Charlie Parker: Complete Bird At The Rockland Palace

I find it hard to believe that Norman Granz thought this up to give Parker 'respectability'. The strings purveyed dross, and whatever advantage was obtained by playing the alto off against them must have been minimal

563

When Parker took part in a five-hour benefit concert at Rockland, he’d been working with string accompaniment for a couple of years. It really was a daft idea, and I find it hard to believe that Norman Granz thought it up to give Parker “respectability”. The strings purveyed dross, and whatever advantage was obtained by playing the alto off against them must have been minimal.

The spartan line-up of the quartet was far more effective and gave more exposure to Parker’s ideas. The strings are included here on several tracks, but due to the poor recording quality (Parker’s contribution to the benefit was recorded by Chan on a wire recorder she’d just acquired for her birthday) the string section might as well have not been there.

What we are left with is raw Bird, with the rhythm section sailing out of the gloom now and then. The result demonstrates that bare phrases from Parker can stand on their own probably more self-sufficiently than those of any other artist. Since they are intrinsically historic, this is perhaps not to be wondered at.

Advertisement

Much of the repertoire is as always familiar, although Parker wreaked new masterpieces on every sequence every time he played it. There is one notable addition, and not because it is a simple swing riff. Lester Leaps In is taken at a searing pace for almost five minutes and is, I think, the fastest constructive improvisation that I’ve ever heard. Apart from the smallest rest at one point, Parker’s ideas never cease, flooding in a torrent throughout the performance with no space for anyone else.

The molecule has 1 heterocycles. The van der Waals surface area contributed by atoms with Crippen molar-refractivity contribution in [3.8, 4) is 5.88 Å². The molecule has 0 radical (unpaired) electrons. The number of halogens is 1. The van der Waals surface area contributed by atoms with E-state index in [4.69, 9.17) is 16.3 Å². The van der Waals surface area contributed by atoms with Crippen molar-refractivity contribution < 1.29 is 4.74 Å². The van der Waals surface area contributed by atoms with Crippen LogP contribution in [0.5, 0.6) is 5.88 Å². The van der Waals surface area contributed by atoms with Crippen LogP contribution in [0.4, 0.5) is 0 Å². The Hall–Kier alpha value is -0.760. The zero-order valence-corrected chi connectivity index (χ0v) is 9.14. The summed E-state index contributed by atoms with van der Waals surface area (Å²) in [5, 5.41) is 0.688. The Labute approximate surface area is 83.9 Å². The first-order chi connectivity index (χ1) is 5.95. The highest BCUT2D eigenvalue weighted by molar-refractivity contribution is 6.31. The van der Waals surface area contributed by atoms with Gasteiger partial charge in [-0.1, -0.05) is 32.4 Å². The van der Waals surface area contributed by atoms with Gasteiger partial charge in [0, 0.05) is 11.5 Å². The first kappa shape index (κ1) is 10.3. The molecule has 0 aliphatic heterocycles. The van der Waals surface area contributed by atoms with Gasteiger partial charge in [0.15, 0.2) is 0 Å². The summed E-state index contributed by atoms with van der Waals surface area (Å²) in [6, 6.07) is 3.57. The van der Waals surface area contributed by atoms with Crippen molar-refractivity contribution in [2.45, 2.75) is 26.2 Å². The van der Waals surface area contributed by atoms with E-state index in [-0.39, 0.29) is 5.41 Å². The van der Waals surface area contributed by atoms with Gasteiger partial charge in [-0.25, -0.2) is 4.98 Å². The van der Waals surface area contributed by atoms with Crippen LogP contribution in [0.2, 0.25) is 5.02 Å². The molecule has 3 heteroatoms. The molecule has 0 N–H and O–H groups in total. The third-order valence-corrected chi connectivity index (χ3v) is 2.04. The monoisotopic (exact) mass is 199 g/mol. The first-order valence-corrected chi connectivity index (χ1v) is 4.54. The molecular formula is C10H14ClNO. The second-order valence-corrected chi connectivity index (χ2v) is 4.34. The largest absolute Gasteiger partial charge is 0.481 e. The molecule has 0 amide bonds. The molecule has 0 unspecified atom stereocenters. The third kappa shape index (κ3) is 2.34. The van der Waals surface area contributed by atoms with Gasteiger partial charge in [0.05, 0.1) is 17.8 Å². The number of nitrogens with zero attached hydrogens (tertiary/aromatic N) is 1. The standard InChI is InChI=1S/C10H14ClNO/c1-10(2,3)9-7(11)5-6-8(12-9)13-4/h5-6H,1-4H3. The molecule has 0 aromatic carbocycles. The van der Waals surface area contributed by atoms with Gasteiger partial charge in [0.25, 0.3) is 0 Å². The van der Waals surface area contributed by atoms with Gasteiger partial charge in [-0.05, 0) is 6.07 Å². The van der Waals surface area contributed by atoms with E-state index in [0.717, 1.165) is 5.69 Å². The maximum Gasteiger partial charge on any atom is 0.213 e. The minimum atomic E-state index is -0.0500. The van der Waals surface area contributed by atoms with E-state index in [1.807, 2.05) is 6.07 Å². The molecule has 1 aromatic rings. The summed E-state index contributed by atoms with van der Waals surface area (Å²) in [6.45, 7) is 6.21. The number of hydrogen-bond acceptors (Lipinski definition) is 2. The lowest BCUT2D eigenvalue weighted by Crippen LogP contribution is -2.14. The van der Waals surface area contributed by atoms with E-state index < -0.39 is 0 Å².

Bird’s Nest’s amalgamation draws in recordings from other sources at the concert and with these the quality is lower. As, presumably, a beginner as a recordist, some of Chan’s tracks are understandably incomplete. Despite the handicaps, Parker’s jazz improvisations as usual remain inviolate to criticism.

Discography
CD1: (1) East Of The Sun; What Is This Thing Called Love?; Stardust; Ornithology; Easy To Love; Just Friends; Dancing In The Dark; Gold Rush; Don’t Blame Me; April In Paris; Repetition; Everything Happens To Me; Sly Mongoose (1); Sly Mongoose (2); Rocker; Laura; Lester Leaps In; Out Of Nowhere; I Didn’t Know What Time It Was; I’ll Remember April; Cool Blues; East Of The Sun; Just Friends; What Is This Thing Called Love (77.11)
CD2: (1) My Little Suede Shoes; Repetition; This Time The Dream’s On Me; Moose The Mooche; Star Eyes; Rocker; Easy To Love; (2) Ornithology; 52nd Street Theme; (3) Jumpin’ With Symphony Sid / Anthropology; Embraceable You; Cheryl; Salt Peanuts / Jumpin’ With Symphony Sid; (4) Jumpin’ With Symphony Sid; Just Friends; Everything Happens To Me; East Of The Sun; Laura; Dancing In The Dark (78.04)

Parker with:
(1) Walter Bishop (p); Mundell Lowe (g); Teddy Kotick (b); Max Roach (d); string section. Rockland Palace, NYC, 26 September 1952.
(2) Duke Jordan (p); Charlie Mingus (b); Phil Brown (d). Birdland, NYC, 20 September 1952.
(3) Red Rodney (t); Kenny Drew (p); Curley Russell (b); Art Blakey (d). Birdland, NYC, December 1950.
(4) Walter Bishop (p); Teddy Kotick (b); Roy Haynes (d); string section. Birdland, NYC, March 24 1951.
Bird’s Nest 244109

Advertisement